In Dining

Peek inside Wonderland, Riverwest's new eatery. (PHOTO: Lori Fredrich)

Welcome to Wonderland: A sneak peek at Riverwest's newest eatery

It's time for Dining Month, presented by Deer District and its spooky Halloween-themed alter ego, Fear District. Throughout the month of October, we'll be serving up fun and fascinating content about all things food. The signature dish, however, is our 2019 Best of Dining poll, with winners getting dished out all month long. Get hungry, Milwaukee!

Wonderland is now open in Milwaukee's Riverwest neighborhood. We'll go visit for a taste of the menu soon, but in the meantime ... here is what to expect when you visit.

A brand new Riverwest eatery is slated to bring new life – and plenty of from-scratch comfort fare – to the former West Bank Cafe at 732 E. Burleigh St.

It's name is Wonderland, and according to owner Don Krause, the all-day cafe should make its debut by the end of September.

What's in a name?

The new venue – which embodies the spirit of both an urban cafe and what Krause calls a modern "craft" diner – is aptly named for a short-lived amusement park operated in East Milwaukee (now Shorewood) between the Milwaukee River and Oakland Avenue on land which is now Hubbard Park. The destination, which operated from 1905 to 1909 was part of a succession of amusement parks on the 7-acre site, which included Zwietusch's Mineral Springs (1873), Coney Island (1900) and Ravenna (1909).

In its heyday, the park played host to a variety of amusements including beer gardens, a Ferris wheel, a giant water slide and a tower covered with electric lights from which daring folk could jump onto a trampoline below. Patrons arrived at the park largely via the suburban railroad and later via the street car. Today an historic marker on Oakland Avenue near William Ho's pays homage to the site.

And Wonderland, the restaurant, will function as the same sort of escape, says Krause, a place to escape the grind and enjoy a meal of comfort food favorites for breakfast, lunch or dinner.

The wonders of Wonderland

Krause, who also owns two adjacent properties (Art Bar, 722 E Burleigh St. and Two, the cocktail bar at 718 E Burleigh St.), purchased the building in May of 2015 and has spent four long years rehabbing the 100-year-old property, which had suffered from serious neglect.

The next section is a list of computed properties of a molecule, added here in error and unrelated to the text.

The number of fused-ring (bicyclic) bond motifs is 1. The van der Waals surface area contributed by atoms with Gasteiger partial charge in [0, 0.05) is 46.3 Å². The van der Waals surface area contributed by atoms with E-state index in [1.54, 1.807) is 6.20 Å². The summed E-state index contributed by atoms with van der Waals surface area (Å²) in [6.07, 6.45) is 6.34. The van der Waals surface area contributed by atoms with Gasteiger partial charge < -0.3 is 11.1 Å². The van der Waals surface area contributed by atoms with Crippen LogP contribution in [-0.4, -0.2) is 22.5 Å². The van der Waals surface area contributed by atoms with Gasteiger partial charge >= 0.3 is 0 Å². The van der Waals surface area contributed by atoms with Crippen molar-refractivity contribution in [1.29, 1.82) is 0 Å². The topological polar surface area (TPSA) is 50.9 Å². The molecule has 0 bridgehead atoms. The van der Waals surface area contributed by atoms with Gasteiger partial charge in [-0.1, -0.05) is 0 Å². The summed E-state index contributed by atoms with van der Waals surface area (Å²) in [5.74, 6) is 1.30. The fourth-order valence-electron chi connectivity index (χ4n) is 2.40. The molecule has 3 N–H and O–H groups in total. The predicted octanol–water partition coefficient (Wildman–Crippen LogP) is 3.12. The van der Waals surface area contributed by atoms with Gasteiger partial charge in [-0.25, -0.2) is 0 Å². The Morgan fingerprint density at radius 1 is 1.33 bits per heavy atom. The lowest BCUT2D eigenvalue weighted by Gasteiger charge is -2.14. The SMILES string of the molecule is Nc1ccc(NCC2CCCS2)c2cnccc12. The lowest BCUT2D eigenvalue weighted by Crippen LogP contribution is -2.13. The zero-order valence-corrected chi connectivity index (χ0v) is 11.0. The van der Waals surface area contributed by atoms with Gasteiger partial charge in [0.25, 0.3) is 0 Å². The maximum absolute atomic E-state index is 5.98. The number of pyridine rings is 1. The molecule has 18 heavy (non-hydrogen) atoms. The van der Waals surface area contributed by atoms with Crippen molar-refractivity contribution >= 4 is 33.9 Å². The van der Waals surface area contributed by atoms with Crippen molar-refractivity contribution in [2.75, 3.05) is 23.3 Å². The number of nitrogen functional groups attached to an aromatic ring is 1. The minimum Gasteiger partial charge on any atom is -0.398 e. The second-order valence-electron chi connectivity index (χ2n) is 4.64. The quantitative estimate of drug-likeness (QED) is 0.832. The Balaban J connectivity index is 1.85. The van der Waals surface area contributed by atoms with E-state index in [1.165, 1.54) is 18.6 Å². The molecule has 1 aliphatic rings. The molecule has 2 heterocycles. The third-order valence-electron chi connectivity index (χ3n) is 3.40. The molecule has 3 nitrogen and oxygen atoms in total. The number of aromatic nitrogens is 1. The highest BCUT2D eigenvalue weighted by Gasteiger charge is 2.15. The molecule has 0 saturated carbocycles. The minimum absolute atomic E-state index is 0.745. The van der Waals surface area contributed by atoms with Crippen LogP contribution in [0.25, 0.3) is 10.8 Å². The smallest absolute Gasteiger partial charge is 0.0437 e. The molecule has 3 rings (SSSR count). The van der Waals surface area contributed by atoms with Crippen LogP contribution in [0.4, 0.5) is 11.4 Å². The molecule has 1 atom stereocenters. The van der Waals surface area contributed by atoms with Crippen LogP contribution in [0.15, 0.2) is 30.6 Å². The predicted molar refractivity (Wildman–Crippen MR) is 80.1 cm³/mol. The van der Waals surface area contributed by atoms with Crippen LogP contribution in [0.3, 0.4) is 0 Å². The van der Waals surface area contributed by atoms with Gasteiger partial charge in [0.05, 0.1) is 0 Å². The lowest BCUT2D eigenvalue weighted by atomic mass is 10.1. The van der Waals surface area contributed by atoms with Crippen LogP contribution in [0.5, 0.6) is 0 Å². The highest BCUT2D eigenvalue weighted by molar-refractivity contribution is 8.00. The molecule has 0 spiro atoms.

"The building was caving in on itself," he says. "At one point we had to prop everything up. We started with the foundation and worked our way up. The goal was to rehab it in such a way that it can remain a restaurant for another 100 years."

Walk into Wonderland and you'll find an aesthetic that encompasses what Krause describes as urban cottage meets steam punk meets modernism. And there's a touch of classic diner for good measure.

Every element in the restaurant has a story, notes Krause, who worked for years as an interior designer before giving up the life 15 years ago to open Art Bar.

Diner style tables sit astride Italian-made chairs with sturdy red wooden seats and backs. Both were upcycled from a former restaurant in Atlanta, Georgia. Above them hang a diner staple: rare 1950s vintage UFO lights.


The lunch counter along the back of the restaurant features vintage stools repurposed from an ice cream parlor in Wausau. Their vinyl upholstery is (remarkably) original. In fact, Krause says he didn't know it was there until he removed one of the stool's former cow-patterned upholstery (along with "zillions of staples") and found the pristine rust-red vinyl underneath.

The wooden booths and rustic tables on either side of the restaurant were repurposed from a venue in Memphis, Tennessee. On the western side of the room, they're positioned against a multi-colored geometric patterned wall. Above one side, there's a cabinet filled with an assortment of vintage glassware which Krause says "tells a nostalgia story of when things were beautiful and simple." Vintage copperware hang above the booths, lending a homespun feel.

On the other side of the room, booths are flanked by the image of a sunlit forest smattered with a carpet of pink flowers. "It reminds me of hiking in Kern Park during the spring, says Krause.

The photo-mural is juxtaposed against upcycled wainscoting from the former West Bank Cafe which Krause painstakingly painted in his driveway to create a modern cottage feel.